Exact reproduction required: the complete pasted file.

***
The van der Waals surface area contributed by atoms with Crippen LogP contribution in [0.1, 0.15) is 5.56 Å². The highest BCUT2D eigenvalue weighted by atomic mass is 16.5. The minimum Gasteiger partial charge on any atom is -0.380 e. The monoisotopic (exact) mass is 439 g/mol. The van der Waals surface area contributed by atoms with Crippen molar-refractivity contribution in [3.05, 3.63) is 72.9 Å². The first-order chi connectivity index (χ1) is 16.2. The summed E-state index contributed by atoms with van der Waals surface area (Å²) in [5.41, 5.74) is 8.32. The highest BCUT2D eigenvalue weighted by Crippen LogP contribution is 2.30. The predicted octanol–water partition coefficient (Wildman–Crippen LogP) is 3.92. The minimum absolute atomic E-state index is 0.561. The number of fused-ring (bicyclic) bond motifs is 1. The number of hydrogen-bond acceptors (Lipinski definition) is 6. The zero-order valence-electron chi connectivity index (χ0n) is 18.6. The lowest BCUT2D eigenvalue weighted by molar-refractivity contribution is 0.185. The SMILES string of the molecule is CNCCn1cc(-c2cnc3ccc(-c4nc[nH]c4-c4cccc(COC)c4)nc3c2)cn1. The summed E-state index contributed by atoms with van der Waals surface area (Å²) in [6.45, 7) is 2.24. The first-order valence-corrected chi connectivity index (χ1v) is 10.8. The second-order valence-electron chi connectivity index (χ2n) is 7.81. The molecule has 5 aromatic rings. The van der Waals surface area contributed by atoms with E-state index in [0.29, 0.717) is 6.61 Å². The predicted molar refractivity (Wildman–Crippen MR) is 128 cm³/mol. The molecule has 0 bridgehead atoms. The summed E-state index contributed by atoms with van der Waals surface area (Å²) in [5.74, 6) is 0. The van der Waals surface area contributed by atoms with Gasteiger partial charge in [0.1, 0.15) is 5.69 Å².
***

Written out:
The van der Waals surface area contributed by atoms with Crippen LogP contribution in [0.1, 0.15) is 5.56 Å². The highest BCUT2D eigenvalue weighted by atomic mass is 16.5. The minimum Gasteiger partial charge on any atom is -0.380 e. The monoisotopic (exact) mass is 439 g/mol. The van der Waals surface area contributed by atoms with Crippen molar-refractivity contribution in [3.05, 3.63) is 72.9 Å². The first-order chi connectivity index (χ1) is 16.2. The summed E-state index contributed by atoms with van der Waals surface area (Å²) in [5.41, 5.74) is 8.32. The highest BCUT2D eigenvalue weighted by Crippen LogP contribution is 2.30. The predicted octanol–water partition coefficient (Wildman–Crippen LogP) is 3.92. The minimum absolute atomic E-state index is 0.561. The number of fused-ring (bicyclic) bond motifs is 1. The number of hydrogen-bond acceptors (Lipinski definition) is 6. The zero-order valence-electron chi connectivity index (χ0n) is 18.6. The lowest BCUT2D eigenvalue weighted by molar-refractivity contribution is 0.185. The SMILES string of the molecule is CNCCn1cc(-c2cnc3ccc(-c4nc[nH]c4-c4cccc(COC)c4)nc3c2)cn1. The summed E-state index contributed by atoms with van der Waals surface area (Å²) in [6.45, 7) is 2.24. The first-order valence-corrected chi connectivity index (χ1v) is 10.8. The second-order valence-electron chi connectivity index (χ2n) is 7.81. The molecule has 5 aromatic rings. The van der Waals surface area contributed by atoms with E-state index in [0.29, 0.717) is 6.61 Å². The predicted molar refractivity (Wildman–Crippen MR) is 128 cm³/mol. The molecule has 0 bridgehead atoms. The summed E-state index contributed by atoms with van der Waals surface area (Å²) in [5.74, 6) is 0. The van der Waals surface area contributed by atoms with Gasteiger partial charge in [0.1, 0.15) is 5.69 Å².